A dear family friend has just turned 50 this year.
He is still young and so very popular. For a fact, I know he has no knee problems, nor has he ever thought of Botox. His bubbling, good-natured routine has kept him young at heart. He was into pink long before it was considered cool or manly. From the very start, he made sure he was as neat as a pin. If he took a bath at your home, you can bet there was no bathtub ring!
Yes, Mr. Bubble our dear large pink bubble outlined in white with expressive bubble eyes is 50!
Charles Repnow is a freelance writer who lives in Rugby. His columns appear every other Wednesday in The Minot Daily News.
Here in North Dakota we take extra pride in Mr. Bubble as we consider him one of our own. Mr. Bubble was invented by North Dakota's imaginative Harold Schafer and the esteemed Gold Seal Company in 1961. When Mr. Bubble celebrated his silver anniversary in 1986, he was sold to Artwick Industries, which was soon purchased by Reckitt and Coleman. Many of you may recall that the first Mr. Bubble came in powder form, and Mr. Bubble was pictured on the pink box himself with a youngster enjoying a bubble bath. Today Mr. Bubble is owned by The Village Company, LLC. Over the years, the packaging for Mr. Bubble has gone from cardboard box when it was a powder to a bright pink, plastic bottle in the fun shape of a pile of bubbles. The new liquid form has been reformulated to create even more bubbles with a gentler clean.
My parents, but especially my mother, were not easily persuaded by commercials for such embellishments as bubble bath. It was only after a period of extreme begging plus being extra helpful around the home front that she finally consented to purchasing a box of Mr. Bubble.
You may think that bubble baths are only for girls and ladies well guess again. My brother Kelly and I also enjoyed bubble baths whenever we could. We could think of hundreds of images that the bubbles were forming and creating. We let our imaginations be bright and free, taking us from clouds to popcorn balls. Bright red and yellow plastic sailboats rode cascades of iridescent bubble waves to the wonderlands of our imaginations as we sat in the family tan Kohler bathtub.
The world is a very happy place when a child can be sitting in a mountain of gorgeous mosaic bubbles, and between adventures, sing a few of the great Mr. Bubble jingles: "Mr. Bubble will get you so clean your mother won't know you" or "He will bubble you clean and never leave a bathtub ring." It was, however, the long and tumbling beards that we fashioned on ourselves that had us roaring with laughter. It was a time of innocence which only helped to blend our bonds as brothers and wed our souls to a lifetime of water interests.
Commercials for Mr. Bubble were clever, and they always showed kids having fun with bubbles. It is interesting to note that on the 50th anniversary of Mr. Bubble, many adults today still enjoy this king of bubbles. After a long soak you can bet they probably slide a few fishsticks in the oven as they settle in to watch reruns of "Gunsmoke" and the "Wild Wild West." Now if this is not living, I certainly don't know what is!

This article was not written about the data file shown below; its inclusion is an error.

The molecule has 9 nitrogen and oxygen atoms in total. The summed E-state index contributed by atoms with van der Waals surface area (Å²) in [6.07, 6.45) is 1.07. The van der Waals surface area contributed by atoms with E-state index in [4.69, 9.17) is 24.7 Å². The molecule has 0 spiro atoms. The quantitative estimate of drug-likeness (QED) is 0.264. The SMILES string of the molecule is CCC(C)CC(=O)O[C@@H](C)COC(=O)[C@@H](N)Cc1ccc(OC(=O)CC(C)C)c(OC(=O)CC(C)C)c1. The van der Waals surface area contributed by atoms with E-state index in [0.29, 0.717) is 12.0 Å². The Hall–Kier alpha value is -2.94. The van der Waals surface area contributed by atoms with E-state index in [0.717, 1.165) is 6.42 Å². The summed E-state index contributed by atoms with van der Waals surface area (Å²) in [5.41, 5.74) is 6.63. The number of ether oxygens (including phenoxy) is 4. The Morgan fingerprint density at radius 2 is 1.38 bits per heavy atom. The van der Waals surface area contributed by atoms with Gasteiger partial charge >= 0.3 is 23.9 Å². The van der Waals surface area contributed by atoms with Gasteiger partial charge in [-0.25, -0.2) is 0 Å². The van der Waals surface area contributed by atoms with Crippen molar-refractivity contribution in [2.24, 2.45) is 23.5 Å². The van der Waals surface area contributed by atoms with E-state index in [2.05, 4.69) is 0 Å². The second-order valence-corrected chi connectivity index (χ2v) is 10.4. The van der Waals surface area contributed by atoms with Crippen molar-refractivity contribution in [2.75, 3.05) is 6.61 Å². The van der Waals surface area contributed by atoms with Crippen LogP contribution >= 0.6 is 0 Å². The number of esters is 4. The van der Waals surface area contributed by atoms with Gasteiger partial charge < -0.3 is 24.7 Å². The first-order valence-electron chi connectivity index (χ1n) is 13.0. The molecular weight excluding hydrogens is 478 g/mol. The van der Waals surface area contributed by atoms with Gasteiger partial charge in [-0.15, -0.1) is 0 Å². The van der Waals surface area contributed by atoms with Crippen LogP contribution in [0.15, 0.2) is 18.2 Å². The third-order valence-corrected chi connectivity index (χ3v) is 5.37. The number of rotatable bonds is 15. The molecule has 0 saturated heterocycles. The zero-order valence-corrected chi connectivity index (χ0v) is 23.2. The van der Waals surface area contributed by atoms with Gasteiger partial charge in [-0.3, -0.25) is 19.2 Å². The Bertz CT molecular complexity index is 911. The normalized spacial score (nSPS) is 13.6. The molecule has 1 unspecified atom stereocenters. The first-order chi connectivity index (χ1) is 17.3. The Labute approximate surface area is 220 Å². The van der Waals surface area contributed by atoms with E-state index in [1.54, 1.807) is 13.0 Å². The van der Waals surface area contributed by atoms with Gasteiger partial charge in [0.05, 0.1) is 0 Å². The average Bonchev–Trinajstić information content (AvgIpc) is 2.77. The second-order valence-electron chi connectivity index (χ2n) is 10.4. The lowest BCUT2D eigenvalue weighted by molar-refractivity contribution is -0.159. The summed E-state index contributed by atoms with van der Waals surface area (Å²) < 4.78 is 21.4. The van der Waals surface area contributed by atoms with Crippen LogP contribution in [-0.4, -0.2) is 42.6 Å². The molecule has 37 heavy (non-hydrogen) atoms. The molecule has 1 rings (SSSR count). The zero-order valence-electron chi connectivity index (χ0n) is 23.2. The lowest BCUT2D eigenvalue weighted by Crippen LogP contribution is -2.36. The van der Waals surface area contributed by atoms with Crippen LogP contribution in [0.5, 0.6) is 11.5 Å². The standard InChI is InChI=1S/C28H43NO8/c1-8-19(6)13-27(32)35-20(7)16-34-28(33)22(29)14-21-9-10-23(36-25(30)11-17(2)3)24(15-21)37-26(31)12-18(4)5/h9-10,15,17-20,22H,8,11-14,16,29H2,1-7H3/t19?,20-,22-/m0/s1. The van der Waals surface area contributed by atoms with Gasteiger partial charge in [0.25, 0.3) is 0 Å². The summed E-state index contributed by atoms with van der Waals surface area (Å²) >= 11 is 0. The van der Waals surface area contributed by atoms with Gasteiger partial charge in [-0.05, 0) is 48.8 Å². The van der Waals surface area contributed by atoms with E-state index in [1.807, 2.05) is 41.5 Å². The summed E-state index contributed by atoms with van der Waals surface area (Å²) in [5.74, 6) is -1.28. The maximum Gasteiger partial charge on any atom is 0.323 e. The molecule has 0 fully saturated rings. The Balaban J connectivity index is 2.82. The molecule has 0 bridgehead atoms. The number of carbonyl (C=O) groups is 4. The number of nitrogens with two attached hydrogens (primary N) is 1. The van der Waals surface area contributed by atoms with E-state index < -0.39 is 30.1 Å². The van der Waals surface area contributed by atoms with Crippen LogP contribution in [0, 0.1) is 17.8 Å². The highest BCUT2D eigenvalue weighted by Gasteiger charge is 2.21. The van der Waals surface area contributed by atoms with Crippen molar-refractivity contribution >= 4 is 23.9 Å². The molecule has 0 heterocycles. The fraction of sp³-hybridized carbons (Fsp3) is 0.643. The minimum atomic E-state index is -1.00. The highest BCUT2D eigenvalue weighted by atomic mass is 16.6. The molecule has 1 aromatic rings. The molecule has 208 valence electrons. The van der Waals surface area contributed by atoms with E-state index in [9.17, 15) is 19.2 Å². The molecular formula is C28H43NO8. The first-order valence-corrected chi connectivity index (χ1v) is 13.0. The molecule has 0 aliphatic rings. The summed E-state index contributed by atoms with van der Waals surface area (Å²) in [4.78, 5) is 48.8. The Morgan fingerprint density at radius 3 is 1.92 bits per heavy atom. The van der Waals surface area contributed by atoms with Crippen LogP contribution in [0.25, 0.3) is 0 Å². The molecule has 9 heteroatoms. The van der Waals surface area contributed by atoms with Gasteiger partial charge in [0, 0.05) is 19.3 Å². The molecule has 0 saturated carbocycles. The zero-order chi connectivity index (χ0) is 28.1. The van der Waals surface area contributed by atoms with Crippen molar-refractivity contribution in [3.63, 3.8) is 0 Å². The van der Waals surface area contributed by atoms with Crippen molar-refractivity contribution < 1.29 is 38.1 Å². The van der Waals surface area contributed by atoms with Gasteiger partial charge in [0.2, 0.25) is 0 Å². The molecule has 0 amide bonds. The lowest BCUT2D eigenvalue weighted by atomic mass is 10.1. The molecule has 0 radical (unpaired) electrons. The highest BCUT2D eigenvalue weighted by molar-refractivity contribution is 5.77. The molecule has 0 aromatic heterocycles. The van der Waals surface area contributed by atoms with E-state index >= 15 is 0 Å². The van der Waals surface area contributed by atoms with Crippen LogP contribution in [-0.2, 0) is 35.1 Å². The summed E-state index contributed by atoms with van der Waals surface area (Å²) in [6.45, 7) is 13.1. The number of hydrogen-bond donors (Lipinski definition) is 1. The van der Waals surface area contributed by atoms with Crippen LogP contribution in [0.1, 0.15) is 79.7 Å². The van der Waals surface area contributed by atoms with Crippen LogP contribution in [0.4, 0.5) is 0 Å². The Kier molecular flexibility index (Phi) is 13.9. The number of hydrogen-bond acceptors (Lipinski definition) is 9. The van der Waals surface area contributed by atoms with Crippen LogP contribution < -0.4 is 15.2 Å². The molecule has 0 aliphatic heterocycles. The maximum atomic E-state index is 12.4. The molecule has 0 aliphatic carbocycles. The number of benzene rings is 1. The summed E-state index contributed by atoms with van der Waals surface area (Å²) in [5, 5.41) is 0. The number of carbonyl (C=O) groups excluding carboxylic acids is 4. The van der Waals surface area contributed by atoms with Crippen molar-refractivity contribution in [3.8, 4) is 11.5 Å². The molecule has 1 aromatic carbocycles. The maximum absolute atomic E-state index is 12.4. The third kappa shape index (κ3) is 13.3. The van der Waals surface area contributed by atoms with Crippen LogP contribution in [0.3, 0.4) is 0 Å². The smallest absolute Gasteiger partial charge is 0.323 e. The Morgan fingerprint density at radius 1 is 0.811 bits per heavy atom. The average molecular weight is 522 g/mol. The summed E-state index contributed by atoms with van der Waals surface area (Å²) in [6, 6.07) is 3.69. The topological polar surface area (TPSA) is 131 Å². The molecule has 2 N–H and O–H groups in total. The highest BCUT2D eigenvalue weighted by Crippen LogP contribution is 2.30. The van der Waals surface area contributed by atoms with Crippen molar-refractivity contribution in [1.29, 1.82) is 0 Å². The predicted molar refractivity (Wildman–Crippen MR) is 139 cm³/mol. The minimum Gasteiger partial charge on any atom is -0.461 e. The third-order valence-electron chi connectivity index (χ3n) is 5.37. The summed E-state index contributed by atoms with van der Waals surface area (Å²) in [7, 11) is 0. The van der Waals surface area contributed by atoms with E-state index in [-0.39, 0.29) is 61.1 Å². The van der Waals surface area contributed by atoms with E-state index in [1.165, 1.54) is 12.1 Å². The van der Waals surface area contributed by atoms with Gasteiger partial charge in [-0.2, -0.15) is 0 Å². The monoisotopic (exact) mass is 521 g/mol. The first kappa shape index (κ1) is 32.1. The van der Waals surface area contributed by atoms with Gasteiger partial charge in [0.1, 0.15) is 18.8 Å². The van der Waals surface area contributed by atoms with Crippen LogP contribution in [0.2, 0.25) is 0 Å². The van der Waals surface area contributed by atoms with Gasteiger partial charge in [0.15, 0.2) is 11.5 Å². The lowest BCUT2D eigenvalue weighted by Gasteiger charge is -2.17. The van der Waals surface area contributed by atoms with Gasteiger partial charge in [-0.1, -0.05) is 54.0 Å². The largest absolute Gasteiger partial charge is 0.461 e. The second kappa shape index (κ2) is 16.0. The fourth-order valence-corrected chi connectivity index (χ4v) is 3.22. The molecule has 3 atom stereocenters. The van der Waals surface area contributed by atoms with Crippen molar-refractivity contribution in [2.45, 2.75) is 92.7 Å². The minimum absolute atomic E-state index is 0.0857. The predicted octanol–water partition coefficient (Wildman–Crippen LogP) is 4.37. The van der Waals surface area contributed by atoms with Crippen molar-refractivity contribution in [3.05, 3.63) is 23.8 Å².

Happy Birthday Mr. Bubble! You have made this world a better place, and your fluid and fabulous ways have delighted children. You exude energy and joy in adults when they let you soak away the wrinkles of a weary day. You cannot take a bubble bath and not be in a warm and fuzzy frame of mind. Maybe it should be mandatory that all grouches of this world must take a bubble bath? Who would ever think that a bright pink bottle featuring a happy bubble could give you a lifestyle upgrade in as little as 30 minutes.
Just the other evening, Lydia was deep in bubbles and giggles in the tub and we walked in to check on her. I asked her what she thought of Mr. Bubble and she smiled and said, "Well, Dad if he were a real person, he would be my lifetime friend!" That made me smile and it also made me think of the words of Ralph Waldo Emerson who once said, "The only way to have a friend is to be one."
Mr. Bubble definitely is that; let us not forget he also cleans up after himself no bathtub ring! What a fine, effervescent friend.
I share with you a recipe that was given to me several years ago by Alice Hersey of Rugby. She had made them for our coffee hour at First Lutheran Church. Since that introduction, they have been a favorite in our home. They are easy to make, they taste delicious, and they also sport a good dose of oatmeal. When the cake texture of these bars is combined with this appealing frosting, is it immensely tempting and extremely satisfying! You can bet Miss Lydia is not the only one who enjoys one of these bars after a bubble bath.
Oatmeal Bars with Caramel Frosting
1-1/4 cup boiling water
1 cup quick cooking oatmeal
Pour over oatmeal and set aside.
Cream the following:
1/2 cup butter
1 cup white sugar
1 cup brown sugar
Mix in order given, adding oatmeal mixture last:
1 teaspoon vanilla
1-1/2 cup all-purpose flour
1 teaspoon soda
1/2 teaspoon salt
Pour into a jelly roll pan which has been greased and floured. Bake at 325 F for 25 to 30 minutes.
1/2 cup butter
1-1/2 cup brown sugar
6 tablespoons cream
1 teaspoon vanilla
Mix and boil for 2 minutes; cool slightly, beat and spread on bars.